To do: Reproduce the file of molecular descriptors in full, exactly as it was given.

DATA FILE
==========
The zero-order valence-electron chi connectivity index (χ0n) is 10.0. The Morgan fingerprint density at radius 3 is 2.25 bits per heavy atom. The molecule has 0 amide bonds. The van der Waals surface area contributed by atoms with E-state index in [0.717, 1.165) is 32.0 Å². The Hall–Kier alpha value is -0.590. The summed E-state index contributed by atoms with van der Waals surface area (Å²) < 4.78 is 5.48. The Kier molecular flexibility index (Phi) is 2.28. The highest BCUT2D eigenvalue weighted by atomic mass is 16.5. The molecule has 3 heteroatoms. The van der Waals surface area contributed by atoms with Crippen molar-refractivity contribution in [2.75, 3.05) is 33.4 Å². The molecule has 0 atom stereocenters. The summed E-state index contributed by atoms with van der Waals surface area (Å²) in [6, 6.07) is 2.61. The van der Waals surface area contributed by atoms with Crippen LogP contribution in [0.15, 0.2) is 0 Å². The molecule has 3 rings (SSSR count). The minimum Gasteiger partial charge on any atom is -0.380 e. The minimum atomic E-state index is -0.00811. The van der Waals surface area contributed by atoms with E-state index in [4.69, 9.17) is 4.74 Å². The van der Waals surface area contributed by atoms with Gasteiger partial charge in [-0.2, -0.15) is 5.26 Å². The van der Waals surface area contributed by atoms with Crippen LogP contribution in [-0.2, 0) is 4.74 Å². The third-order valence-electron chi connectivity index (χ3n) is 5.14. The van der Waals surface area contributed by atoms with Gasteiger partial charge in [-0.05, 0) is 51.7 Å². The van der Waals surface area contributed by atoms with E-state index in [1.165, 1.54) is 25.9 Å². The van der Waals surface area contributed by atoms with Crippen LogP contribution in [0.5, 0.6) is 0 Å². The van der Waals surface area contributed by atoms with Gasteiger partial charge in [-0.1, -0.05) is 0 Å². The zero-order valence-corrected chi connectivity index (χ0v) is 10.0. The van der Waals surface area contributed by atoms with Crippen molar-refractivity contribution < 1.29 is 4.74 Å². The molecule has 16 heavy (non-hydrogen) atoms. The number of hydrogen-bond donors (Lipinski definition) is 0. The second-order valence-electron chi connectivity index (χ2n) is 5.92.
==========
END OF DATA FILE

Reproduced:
The zero-order valence-electron chi connectivity index (χ0n) is 10.0. The Morgan fingerprint density at radius 3 is 2.25 bits per heavy atom. The molecule has 0 amide bonds. The van der Waals surface area contributed by atoms with E-state index in [0.717, 1.165) is 32.0 Å². The Hall–Kier alpha value is -0.590. The summed E-state index contributed by atoms with van der Waals surface area (Å²) < 4.78 is 5.48. The Kier molecular flexibility index (Phi) is 2.28. The highest BCUT2D eigenvalue weighted by atomic mass is 16.5. The molecule has 3 heteroatoms. The van der Waals surface area contributed by atoms with Crippen molar-refractivity contribution in [2.75, 3.05) is 33.4 Å². The molecule has 0 atom stereocenters. The summed E-state index contributed by atoms with van der Waals surface area (Å²) in [6, 6.07) is 2.61. The van der Waals surface area contributed by atoms with Crippen LogP contribution in [0.15, 0.2) is 0 Å². The molecule has 3 rings (SSSR count). The minimum Gasteiger partial charge on any atom is -0.380 e. The minimum atomic E-state index is -0.00811. The van der Waals surface area contributed by atoms with E-state index in [4.69, 9.17) is 4.74 Å². The van der Waals surface area contributed by atoms with Gasteiger partial charge in [-0.2, -0.15) is 5.26 Å². The van der Waals surface area contributed by atoms with Crippen LogP contribution in [-0.2, 0) is 4.74 Å². The third-order valence-electron chi connectivity index (χ3n) is 5.14. The van der Waals surface area contributed by atoms with Gasteiger partial charge in [-0.05, 0) is 51.7 Å². The van der Waals surface area contributed by atoms with E-state index in [1.165, 1.54) is 25.9 Å². The van der Waals surface area contributed by atoms with Crippen LogP contribution in [0.5, 0.6) is 0 Å². The van der Waals surface area contributed by atoms with Gasteiger partial charge in [-0.1, -0.05) is 0 Å². The zero-order valence-corrected chi connectivity index (χ0v) is 10.0. The van der Waals surface area contributed by atoms with Crippen molar-refractivity contribution < 1.29 is 4.74 Å². The molecule has 16 heavy (non-hydrogen) atoms. The number of hydrogen-bond donors (Lipinski definition) is 0. The second-order valence-electron chi connectivity index (χ2n) is 5.92.